Dial "˜M' for Mortgage Seven Steps to Successful Refinancing

With interest rates heading lower once again, now may be the ideal time to start

hunting for a new underlying mortgage. But don't go off half-cocked. Board members who prepare well before entering the mortgage jungle always bag the best deal. Unfortunately, as some boards have discovered, there are no short-cuts or alternate routes. But there are seven essential steps to any co-op refinancing which, if followed, will guarantee success.

Step One: Get the Facts

Be an expert on your building. Have enough information at your fingertips to capture, and keep, the attention of every loan officer. Before making any calls, assemble and review all of your important records. Then create several sets of the following for distribution to interested lenders: a basic fact sheet with the co-op's address, legal description and number of units plus a breakdown of units by size (studios, one-bedrooms, two-bedrooms, etc.); a description of your co-op's physical plant (i.e., heating system and fuel used, number of floors and elevators, condition of roof and windows and any other relevant data); a complete offering plan; all amendments, especially those containing your asbestos report and sponsor disclosures (if applicable); a current maintenance roll showing each apartment, its monthly maintenance charge and any arrears; a list of sponsor, investor and sublet apartments with rents and lease expiration dates; a description of your co-op's sublet policy; audited financial statements for the most recent three years; a list of all apartment sales during the most recent three years; recent statements for all bank accounts and investments; information about your current loan (lender, monthly payment, interest rate, due date, prepayment provisions and so on); an explanation of any tax issues like J-51 benefits or pending certiorari reductions; and any other important information about your cooperative.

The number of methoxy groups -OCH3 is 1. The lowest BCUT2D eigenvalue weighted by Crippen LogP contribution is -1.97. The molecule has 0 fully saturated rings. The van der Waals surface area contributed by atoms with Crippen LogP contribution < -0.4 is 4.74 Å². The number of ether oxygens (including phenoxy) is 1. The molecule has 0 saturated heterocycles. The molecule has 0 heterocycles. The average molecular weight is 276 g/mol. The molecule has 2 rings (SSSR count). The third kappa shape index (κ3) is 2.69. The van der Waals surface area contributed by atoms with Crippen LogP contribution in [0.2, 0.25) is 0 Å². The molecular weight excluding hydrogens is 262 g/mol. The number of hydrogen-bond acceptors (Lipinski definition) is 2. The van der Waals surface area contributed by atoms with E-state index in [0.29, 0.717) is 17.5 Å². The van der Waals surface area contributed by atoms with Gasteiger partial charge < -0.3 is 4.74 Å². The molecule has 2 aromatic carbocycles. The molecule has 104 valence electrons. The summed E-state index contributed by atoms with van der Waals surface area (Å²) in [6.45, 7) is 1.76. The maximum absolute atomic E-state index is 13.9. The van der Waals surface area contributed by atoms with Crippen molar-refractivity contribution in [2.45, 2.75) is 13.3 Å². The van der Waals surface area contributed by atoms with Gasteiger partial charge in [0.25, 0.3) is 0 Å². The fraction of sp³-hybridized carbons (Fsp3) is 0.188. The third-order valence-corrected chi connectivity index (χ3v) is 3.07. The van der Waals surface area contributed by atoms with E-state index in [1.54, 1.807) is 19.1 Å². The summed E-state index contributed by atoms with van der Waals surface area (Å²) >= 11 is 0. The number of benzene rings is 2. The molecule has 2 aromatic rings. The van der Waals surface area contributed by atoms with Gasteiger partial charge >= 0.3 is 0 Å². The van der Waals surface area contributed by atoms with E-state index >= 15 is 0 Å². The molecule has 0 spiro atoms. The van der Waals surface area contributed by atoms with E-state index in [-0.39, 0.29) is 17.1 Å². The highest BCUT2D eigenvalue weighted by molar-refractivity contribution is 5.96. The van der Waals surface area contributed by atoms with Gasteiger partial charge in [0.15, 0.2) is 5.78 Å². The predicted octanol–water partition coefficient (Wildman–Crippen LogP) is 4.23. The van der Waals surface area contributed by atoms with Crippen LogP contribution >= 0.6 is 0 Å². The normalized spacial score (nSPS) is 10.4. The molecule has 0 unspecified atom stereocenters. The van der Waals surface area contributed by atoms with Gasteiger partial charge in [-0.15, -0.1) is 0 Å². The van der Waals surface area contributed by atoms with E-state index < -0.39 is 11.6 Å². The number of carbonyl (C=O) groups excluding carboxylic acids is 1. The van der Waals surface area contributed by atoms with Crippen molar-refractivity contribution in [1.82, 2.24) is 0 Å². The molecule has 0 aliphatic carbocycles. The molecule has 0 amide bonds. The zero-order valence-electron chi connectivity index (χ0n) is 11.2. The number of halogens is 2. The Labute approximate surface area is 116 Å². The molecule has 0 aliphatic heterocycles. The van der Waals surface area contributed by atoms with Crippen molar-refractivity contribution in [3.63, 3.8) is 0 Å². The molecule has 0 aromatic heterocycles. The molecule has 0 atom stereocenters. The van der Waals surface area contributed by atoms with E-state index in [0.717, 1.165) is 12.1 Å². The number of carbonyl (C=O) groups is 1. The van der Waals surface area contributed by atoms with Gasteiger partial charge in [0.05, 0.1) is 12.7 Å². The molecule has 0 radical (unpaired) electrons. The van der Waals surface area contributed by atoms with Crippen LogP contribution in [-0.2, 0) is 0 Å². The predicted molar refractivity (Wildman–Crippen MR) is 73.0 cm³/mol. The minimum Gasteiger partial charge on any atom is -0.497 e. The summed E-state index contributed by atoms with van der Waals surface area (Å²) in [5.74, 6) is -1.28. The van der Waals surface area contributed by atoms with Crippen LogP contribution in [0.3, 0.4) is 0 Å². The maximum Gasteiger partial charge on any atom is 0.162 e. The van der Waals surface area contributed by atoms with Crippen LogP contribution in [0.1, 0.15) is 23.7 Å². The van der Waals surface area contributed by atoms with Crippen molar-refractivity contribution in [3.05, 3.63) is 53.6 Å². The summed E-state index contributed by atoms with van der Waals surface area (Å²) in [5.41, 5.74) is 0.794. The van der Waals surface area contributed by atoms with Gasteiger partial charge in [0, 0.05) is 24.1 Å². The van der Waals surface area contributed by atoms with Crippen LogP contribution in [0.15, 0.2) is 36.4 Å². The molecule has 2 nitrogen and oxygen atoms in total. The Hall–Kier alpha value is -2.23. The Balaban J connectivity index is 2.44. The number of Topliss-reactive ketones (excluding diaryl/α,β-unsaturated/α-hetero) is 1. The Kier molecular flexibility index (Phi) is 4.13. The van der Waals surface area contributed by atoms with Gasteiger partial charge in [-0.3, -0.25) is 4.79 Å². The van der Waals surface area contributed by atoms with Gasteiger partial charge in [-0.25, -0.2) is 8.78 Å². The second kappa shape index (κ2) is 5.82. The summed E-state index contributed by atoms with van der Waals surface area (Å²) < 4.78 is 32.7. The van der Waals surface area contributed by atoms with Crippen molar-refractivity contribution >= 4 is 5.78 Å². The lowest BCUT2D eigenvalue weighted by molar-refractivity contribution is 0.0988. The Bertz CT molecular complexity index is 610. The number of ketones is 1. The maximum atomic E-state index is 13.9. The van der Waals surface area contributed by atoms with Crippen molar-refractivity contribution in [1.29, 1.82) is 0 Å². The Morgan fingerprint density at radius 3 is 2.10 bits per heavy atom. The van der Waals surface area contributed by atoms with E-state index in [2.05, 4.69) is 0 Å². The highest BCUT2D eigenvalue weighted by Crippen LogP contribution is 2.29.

Ownership information is crucial to all lenders and most have minimum criteria which your building must meet. If a sponsor or investor still owns any units, most lenders will have two main concerns. The first is whether rent exceeds maintenance for those units. A positive cash flow will enhance your chances while a negative one might cause problems. But even if sponsor cash flow is negative, you are not doomed; a few lenders are not frightened by such situations.

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